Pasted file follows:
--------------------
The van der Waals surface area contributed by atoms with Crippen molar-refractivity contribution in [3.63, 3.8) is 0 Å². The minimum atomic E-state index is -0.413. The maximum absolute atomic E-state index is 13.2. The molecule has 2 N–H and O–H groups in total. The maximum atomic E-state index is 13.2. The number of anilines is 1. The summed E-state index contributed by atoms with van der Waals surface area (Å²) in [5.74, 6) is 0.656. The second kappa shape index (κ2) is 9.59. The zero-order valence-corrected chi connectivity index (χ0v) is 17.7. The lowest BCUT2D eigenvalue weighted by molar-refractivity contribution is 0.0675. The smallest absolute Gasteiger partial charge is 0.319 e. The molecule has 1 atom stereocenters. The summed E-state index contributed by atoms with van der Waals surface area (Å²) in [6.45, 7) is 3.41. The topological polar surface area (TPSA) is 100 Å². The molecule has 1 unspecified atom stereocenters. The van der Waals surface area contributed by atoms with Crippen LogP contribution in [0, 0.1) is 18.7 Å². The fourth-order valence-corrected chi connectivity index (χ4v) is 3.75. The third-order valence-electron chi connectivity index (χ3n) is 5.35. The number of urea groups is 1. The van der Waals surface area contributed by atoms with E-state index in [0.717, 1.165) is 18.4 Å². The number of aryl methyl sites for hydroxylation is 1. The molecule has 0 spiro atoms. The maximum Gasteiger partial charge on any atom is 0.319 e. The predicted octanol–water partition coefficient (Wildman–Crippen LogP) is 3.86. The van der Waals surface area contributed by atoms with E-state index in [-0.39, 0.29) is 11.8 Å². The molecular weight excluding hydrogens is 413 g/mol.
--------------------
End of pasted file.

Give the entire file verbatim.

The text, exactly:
The van der Waals surface area contributed by atoms with Crippen molar-refractivity contribution in [3.63, 3.8) is 0 Å². The minimum atomic E-state index is -0.413. The maximum absolute atomic E-state index is 13.2. The molecule has 2 N–H and O–H groups in total. The maximum atomic E-state index is 13.2. The number of anilines is 1. The summed E-state index contributed by atoms with van der Waals surface area (Å²) in [5.74, 6) is 0.656. The second kappa shape index (κ2) is 9.59. The zero-order valence-corrected chi connectivity index (χ0v) is 17.7. The lowest BCUT2D eigenvalue weighted by molar-refractivity contribution is 0.0675. The smallest absolute Gasteiger partial charge is 0.319 e. The molecule has 1 atom stereocenters. The summed E-state index contributed by atoms with van der Waals surface area (Å²) in [6.45, 7) is 3.41. The topological polar surface area (TPSA) is 100 Å². The molecule has 1 unspecified atom stereocenters. The van der Waals surface area contributed by atoms with Crippen LogP contribution in [0, 0.1) is 18.7 Å². The fourth-order valence-corrected chi connectivity index (χ4v) is 3.75. The third-order valence-electron chi connectivity index (χ3n) is 5.35. The number of urea groups is 1. The van der Waals surface area contributed by atoms with E-state index in [0.717, 1.165) is 18.4 Å². The number of aryl methyl sites for hydroxylation is 1. The molecule has 0 spiro atoms. The maximum Gasteiger partial charge on any atom is 0.319 e. The predicted octanol–water partition coefficient (Wildman–Crippen LogP) is 3.86. The van der Waals surface area contributed by atoms with E-state index in [-0.39, 0.29) is 11.8 Å². The molecular weight excluding hydrogens is 413 g/mol.